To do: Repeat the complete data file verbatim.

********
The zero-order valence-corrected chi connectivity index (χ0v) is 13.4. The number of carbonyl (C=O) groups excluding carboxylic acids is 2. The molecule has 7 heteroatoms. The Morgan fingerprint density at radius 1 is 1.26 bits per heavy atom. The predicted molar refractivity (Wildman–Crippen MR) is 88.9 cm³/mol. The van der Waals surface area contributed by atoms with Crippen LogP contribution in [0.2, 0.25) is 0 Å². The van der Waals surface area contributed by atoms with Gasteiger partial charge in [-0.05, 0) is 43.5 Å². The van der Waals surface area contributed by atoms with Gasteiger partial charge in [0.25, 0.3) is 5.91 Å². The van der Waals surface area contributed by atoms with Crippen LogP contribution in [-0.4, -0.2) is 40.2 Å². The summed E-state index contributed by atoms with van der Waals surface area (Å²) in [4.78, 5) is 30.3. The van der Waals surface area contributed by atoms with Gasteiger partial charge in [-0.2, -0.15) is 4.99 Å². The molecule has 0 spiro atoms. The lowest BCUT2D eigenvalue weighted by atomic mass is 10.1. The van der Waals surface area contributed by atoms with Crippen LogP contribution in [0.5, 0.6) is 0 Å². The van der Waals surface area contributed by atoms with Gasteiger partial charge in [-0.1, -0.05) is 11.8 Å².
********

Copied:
The zero-order valence-corrected chi connectivity index (χ0v) is 13.4. The number of carbonyl (C=O) groups excluding carboxylic acids is 2. The molecule has 7 heteroatoms. The Morgan fingerprint density at radius 1 is 1.26 bits per heavy atom. The predicted molar refractivity (Wildman–Crippen MR) is 88.9 cm³/mol. The van der Waals surface area contributed by atoms with Crippen LogP contribution in [0.2, 0.25) is 0 Å². The van der Waals surface area contributed by atoms with Gasteiger partial charge in [-0.05, 0) is 43.5 Å². The van der Waals surface area contributed by atoms with Gasteiger partial charge in [0.25, 0.3) is 5.91 Å². The van der Waals surface area contributed by atoms with Crippen LogP contribution in [-0.4, -0.2) is 40.2 Å². The summed E-state index contributed by atoms with van der Waals surface area (Å²) in [4.78, 5) is 30.3. The van der Waals surface area contributed by atoms with Gasteiger partial charge in [-0.2, -0.15) is 4.99 Å². The molecule has 0 spiro atoms. The lowest BCUT2D eigenvalue weighted by atomic mass is 10.1. The van der Waals surface area contributed by atoms with Crippen LogP contribution in [0.5, 0.6) is 0 Å². The van der Waals surface area contributed by atoms with Gasteiger partial charge in [-0.1, -0.05) is 11.8 Å².